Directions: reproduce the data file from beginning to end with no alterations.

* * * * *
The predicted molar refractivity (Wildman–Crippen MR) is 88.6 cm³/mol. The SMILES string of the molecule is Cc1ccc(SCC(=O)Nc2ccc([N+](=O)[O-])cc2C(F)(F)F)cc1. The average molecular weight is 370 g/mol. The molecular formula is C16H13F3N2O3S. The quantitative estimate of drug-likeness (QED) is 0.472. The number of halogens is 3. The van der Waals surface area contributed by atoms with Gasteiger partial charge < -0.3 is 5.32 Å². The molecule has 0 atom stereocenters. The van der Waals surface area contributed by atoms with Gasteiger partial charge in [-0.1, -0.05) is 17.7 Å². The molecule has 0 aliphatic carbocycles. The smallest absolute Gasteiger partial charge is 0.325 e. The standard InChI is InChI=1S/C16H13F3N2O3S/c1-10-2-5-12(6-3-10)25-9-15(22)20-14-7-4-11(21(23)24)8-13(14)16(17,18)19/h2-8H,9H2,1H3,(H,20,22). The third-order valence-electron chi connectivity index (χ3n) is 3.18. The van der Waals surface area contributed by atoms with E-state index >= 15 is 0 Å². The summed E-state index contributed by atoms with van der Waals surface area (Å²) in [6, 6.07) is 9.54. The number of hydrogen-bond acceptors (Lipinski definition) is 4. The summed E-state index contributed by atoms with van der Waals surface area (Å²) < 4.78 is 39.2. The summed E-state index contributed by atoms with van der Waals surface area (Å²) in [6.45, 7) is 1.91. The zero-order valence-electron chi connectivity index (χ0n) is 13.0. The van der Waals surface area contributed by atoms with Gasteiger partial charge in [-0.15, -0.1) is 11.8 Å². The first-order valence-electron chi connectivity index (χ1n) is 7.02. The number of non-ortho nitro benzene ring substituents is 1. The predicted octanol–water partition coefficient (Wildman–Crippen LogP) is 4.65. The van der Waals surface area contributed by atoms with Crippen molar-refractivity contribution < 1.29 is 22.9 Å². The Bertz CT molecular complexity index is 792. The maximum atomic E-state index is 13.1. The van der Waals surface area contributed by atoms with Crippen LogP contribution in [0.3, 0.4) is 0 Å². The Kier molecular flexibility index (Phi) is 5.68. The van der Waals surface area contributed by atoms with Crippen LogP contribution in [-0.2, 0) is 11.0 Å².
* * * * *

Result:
The predicted molar refractivity (Wildman–Crippen MR) is 88.6 cm³/mol. The SMILES string of the molecule is Cc1ccc(SCC(=O)Nc2ccc([N+](=O)[O-])cc2C(F)(F)F)cc1. The average molecular weight is 370 g/mol. The molecular formula is C16H13F3N2O3S. The quantitative estimate of drug-likeness (QED) is 0.472. The number of halogens is 3. The van der Waals surface area contributed by atoms with Gasteiger partial charge < -0.3 is 5.32 Å². The molecule has 0 atom stereocenters. The van der Waals surface area contributed by atoms with Gasteiger partial charge in [-0.1, -0.05) is 17.7 Å². The molecule has 0 aliphatic carbocycles. The smallest absolute Gasteiger partial charge is 0.325 e. The standard InChI is InChI=1S/C16H13F3N2O3S/c1-10-2-5-12(6-3-10)25-9-15(22)20-14-7-4-11(21(23)24)8-13(14)16(17,18)19/h2-8H,9H2,1H3,(H,20,22). The third-order valence-electron chi connectivity index (χ3n) is 3.18. The van der Waals surface area contributed by atoms with E-state index >= 15 is 0 Å². The summed E-state index contributed by atoms with van der Waals surface area (Å²) in [6, 6.07) is 9.54. The number of hydrogen-bond acceptors (Lipinski definition) is 4. The summed E-state index contributed by atoms with van der Waals surface area (Å²) < 4.78 is 39.2. The summed E-state index contributed by atoms with van der Waals surface area (Å²) in [6.45, 7) is 1.91. The zero-order valence-electron chi connectivity index (χ0n) is 13.0. The van der Waals surface area contributed by atoms with Gasteiger partial charge in [-0.15, -0.1) is 11.8 Å². The first-order valence-electron chi connectivity index (χ1n) is 7.02. The number of non-ortho nitro benzene ring substituents is 1. The predicted octanol–water partition coefficient (Wildman–Crippen LogP) is 4.65. The van der Waals surface area contributed by atoms with Crippen molar-refractivity contribution < 1.29 is 22.9 Å². The Bertz CT molecular complexity index is 792. The maximum atomic E-state index is 13.1. The van der Waals surface area contributed by atoms with Crippen LogP contribution in [0.3, 0.4) is 0 Å². The Kier molecular flexibility index (Phi) is 5.68. The van der Waals surface area contributed by atoms with Crippen LogP contribution in [-0.2, 0) is 11.0 Å².